The first thing you notice when watching Les Ballets Jazz de Montréal is that the company embraces individuality. There are plenty of interesting haircuts and colors among this crew, not the least of which is lead dancer Céline Cassone’s screaming red mane. The second thing that becomes evident is that the company has its greatest impact when they are all on stage together. That is when the sum of the parts exceeds any individual dancer’s talents. They radiate physicality, moving with an exciting combination of loose, slinky modern language that rolls fluidly through their spines and taut, controlled classical technique that many of them have trained in extensively. Taken all together it is exhilarating to watch.

Céline Cassone and Mark Francis Caserta in <i>Mono Lisa</i> © Alan Kohl
Céline Cassone and Mark Francis Caserta in Mono Lisa
© Alan Kohl

Rodrigo Pederneiras’s Rouge was a sort of homage to indigenous Americans but I don’t know if they would approve of the pas de deux in which women seem to be sexually dominated in a particularly degrading manner. Simulating mounting women from behind and flopping them around like ragdolls is plain disrespectful. Waving it off as an expression of “power struggles between the dominant and the dominated” as it says in the publicity materials, doesn’t excuse this type of thing. The women wore buckskin style dresses and there were painted faces plus plenty of nature references in the Grand Brothers score including throat singing, thunder, birds, etc. The style of choreography had the dancers moving almost constantly and pretty quickly, rotating on and off stage presumably to let them rest a bit. They worked around their centers of gravity with lots of changes of direction and jumps that left them suspended in the air. I admired their tremendous effort and heart even though I didn’t especially feel this piece. There were some fine individual performances. Gemma Freitas and Céline Cassone engaged in a great duet while Vivi-Ann Kraeling gave great dynamic emphasis to her solos.

Itzik Galili’s Mono Lisa featured Céline Cassone with Mark Francis Caserta in a duet that was set to typewriter noises that must have seemed quaint to younger people in the audience. It was impressive partnering with Caserta whipping Cassone around and overhead and showing off her considerable flexibility. Caserta’s dancing was very good here, whilst he was powerful and showed great control. Cassone is incontrovertibly the star of this company and she’s worth going out of your way to see anytime, in anything. This piece suffered from too much of everything happening at the same tempo and at the same level of overheated energy. I would have appreciated slower adagio moments to provide contrast. Too much force thrown against the wall resulted in visual fatigue and made Cassone’s terrific technique begin to look common.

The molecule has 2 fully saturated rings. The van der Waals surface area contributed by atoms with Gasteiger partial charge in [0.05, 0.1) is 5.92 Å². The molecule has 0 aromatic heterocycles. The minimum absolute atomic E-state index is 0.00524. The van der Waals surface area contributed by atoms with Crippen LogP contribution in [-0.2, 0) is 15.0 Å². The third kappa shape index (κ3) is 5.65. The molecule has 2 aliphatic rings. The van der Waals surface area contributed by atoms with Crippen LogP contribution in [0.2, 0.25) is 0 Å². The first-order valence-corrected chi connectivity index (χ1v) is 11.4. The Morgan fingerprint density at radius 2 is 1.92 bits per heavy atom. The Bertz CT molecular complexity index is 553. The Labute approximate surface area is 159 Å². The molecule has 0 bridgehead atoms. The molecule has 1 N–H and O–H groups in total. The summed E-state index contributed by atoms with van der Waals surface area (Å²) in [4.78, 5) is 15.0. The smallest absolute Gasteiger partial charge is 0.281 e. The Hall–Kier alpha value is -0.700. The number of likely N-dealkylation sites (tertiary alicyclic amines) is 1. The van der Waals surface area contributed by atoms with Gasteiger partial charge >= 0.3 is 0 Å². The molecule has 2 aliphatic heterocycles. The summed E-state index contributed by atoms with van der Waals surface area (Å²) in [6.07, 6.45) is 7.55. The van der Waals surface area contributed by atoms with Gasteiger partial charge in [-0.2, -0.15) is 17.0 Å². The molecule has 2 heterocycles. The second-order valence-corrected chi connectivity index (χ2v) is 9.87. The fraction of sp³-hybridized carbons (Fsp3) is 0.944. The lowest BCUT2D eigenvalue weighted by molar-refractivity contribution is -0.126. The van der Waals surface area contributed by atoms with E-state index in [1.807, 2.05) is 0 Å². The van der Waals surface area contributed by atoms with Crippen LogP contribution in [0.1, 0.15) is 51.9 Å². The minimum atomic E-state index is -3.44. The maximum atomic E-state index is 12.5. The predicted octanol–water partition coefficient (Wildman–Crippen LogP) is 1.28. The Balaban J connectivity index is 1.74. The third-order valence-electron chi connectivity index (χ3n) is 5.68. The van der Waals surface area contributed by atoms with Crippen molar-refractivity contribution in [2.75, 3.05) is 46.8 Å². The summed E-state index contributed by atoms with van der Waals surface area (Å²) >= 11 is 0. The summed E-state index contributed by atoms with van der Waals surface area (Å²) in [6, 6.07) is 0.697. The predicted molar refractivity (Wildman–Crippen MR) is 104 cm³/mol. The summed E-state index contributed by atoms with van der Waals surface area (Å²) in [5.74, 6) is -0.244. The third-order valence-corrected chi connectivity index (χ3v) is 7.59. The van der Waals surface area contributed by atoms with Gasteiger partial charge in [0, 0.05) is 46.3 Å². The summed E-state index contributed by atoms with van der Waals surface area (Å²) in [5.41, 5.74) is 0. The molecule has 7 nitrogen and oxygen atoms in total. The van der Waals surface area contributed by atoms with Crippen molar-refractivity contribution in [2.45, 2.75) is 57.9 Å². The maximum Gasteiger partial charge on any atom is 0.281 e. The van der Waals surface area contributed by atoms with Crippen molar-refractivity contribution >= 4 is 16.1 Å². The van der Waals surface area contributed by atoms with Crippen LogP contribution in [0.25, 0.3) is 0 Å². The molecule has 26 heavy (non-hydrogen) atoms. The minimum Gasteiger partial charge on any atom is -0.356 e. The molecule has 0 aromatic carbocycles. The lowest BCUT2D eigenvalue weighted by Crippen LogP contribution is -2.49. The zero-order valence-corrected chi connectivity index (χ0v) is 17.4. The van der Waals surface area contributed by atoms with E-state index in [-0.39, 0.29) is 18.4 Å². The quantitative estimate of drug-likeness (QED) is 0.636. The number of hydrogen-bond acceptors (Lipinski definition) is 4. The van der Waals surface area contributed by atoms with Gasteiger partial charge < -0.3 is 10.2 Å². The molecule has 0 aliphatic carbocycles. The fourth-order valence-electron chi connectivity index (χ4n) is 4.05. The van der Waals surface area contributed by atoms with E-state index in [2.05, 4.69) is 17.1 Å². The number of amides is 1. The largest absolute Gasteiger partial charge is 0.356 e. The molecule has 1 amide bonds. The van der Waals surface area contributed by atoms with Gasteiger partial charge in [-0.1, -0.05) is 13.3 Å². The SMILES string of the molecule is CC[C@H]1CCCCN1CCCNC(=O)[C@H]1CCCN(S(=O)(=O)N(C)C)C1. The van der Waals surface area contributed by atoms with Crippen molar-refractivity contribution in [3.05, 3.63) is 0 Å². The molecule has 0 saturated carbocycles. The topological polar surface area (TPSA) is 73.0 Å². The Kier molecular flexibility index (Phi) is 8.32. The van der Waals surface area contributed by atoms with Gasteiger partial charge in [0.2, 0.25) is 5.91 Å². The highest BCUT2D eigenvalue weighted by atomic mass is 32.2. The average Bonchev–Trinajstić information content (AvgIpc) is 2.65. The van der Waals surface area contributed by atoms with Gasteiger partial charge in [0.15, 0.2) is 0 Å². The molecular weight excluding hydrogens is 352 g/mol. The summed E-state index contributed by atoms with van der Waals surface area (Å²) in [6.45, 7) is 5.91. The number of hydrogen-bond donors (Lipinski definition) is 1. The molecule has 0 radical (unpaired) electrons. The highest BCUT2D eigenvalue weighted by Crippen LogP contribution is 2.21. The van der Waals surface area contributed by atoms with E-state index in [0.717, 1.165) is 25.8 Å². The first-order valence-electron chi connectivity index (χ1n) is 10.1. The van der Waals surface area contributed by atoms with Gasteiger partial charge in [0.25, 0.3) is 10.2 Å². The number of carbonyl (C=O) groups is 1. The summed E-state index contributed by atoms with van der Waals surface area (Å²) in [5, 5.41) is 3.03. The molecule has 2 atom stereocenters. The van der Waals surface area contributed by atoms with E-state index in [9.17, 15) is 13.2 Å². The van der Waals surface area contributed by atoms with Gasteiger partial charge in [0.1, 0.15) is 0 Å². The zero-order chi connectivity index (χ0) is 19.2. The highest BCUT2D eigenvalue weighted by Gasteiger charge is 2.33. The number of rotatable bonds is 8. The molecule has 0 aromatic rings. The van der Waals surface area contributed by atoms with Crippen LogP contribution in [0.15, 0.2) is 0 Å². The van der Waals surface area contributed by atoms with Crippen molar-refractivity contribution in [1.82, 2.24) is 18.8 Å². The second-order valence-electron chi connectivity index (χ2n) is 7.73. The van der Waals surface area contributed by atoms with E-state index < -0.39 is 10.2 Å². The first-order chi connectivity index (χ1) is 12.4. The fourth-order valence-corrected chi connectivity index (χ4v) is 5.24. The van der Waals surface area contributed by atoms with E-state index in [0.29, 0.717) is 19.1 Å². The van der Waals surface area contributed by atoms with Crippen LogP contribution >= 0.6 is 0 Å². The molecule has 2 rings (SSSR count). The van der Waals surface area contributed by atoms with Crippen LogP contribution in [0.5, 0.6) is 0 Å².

Kosmos a work by Andonis Foniadakis, again showed that the company is at its best in ensemble dancing. As in Rouge, there was a relentless onslaught of movement but this was considerably less enjoyable here. At times Foniadakis rotated the dancers on and off stage in pairs about once a minute, seemingly interminably. They would dash around, jumping up and down, work up a good lather and then run off to take oxygen while the next pair came on and did the same. But when the whole group was on stage it really gained the vitality that makes this company fun to watch. I was ready to call Kosmos a complete washout until Jeremy Coachman came on and danced a solo that convincingly portrayed a man coming apart at the seams with frenetic shaking. He was at the point of complete unraveling when he suddenly stopped and something truly interesting happened. The stage went dark and video static was projected on the dancers which rendered them as faceless shapes, moving together and apart. The tempo of movement slowed and we were able to see pure movement with feeling only displayed through physical intention. The choreography of this section was not especially great but the idea was captivating.

Les Ballets Jazz de Montréal should think about changing its name to something that better describes who they are now. Whatever jazz related dancing they used to do is long behind them and this is now a thoroughly contemporary company. It’s a powerful ensemble that shares a wonderful esprit de corps and smoothly combines modern and classical technique. Even an outstanding star dancer like Céline Cassone doesn't overshadow what they do as a whole. This program of dances wasn’t particularly inspiring but you couldn’t help but love their effort and excitement.

***11